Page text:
Continuing on the theme of censorship, Microsoft has announced a new stance on the censorship of blogs — the new policy is that they will only censor blogs when given explicit legal instructions to do so.
Now, it may seem slightly unclear as to what this change is. Does this imply that Microsoft was previously censoring blogs willy-nilly? Was it censoring whole categories of blogs, or any blog mentioning certain banned terms? The previous case which garned international attention in this matter was the censoring of Zhoa Jing’s blog. Zhoa Jing, a researcher in the employ of the New York Times, had criticized recent changes in Chinese management, and the Chinese government requested that Microsoft remove the blog.
What’s the difference here? From the perspective of most recent news, this so-called "new policy" is merely a reinforcement of this action. However, if you search more deeply, you can find evidence that Microsoft was indeed controlling the titles of blogs in China, by preventing certain keywords from being used to create the blog. However, this did not prevent bloggers from using those terms within a post.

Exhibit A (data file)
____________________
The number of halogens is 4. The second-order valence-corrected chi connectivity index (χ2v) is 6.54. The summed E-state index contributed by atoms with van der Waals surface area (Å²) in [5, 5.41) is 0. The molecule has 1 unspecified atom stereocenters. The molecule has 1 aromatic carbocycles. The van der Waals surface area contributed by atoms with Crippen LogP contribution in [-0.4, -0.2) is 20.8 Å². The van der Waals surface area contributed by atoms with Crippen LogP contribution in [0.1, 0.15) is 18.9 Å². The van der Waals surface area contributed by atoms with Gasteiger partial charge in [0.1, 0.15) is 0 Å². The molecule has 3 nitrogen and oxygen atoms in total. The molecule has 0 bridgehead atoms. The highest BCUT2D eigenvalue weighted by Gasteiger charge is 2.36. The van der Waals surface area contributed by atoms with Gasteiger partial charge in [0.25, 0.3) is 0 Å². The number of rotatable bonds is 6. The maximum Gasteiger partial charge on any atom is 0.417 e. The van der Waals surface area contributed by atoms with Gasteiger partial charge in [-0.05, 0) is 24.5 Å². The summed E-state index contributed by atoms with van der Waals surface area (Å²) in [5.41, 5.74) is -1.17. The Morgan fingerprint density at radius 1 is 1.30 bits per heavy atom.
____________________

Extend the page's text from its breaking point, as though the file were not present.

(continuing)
So, in effect, a form of "pre-emptive" censorship.
So this new policy seems to be a positive development. One can only hope that the facts will demonstrate this! Additional policy changes include a change in the MSN blogging system which will permit banned blogs to be viewed outside of the censoring country and a notification system to provide advance notice to bloggers who are to be banned.
In addition to this significant development, Microsoft has taken the unusual step to call for internet companies to adopt a unified stance on official restrictions from the Chinese government. The appearance is certainly that Microsoft is attempting to manufacture some positive publicity out of the recent uproar concerning Google’s censored search engine service and their own censorship of Zhao Jing.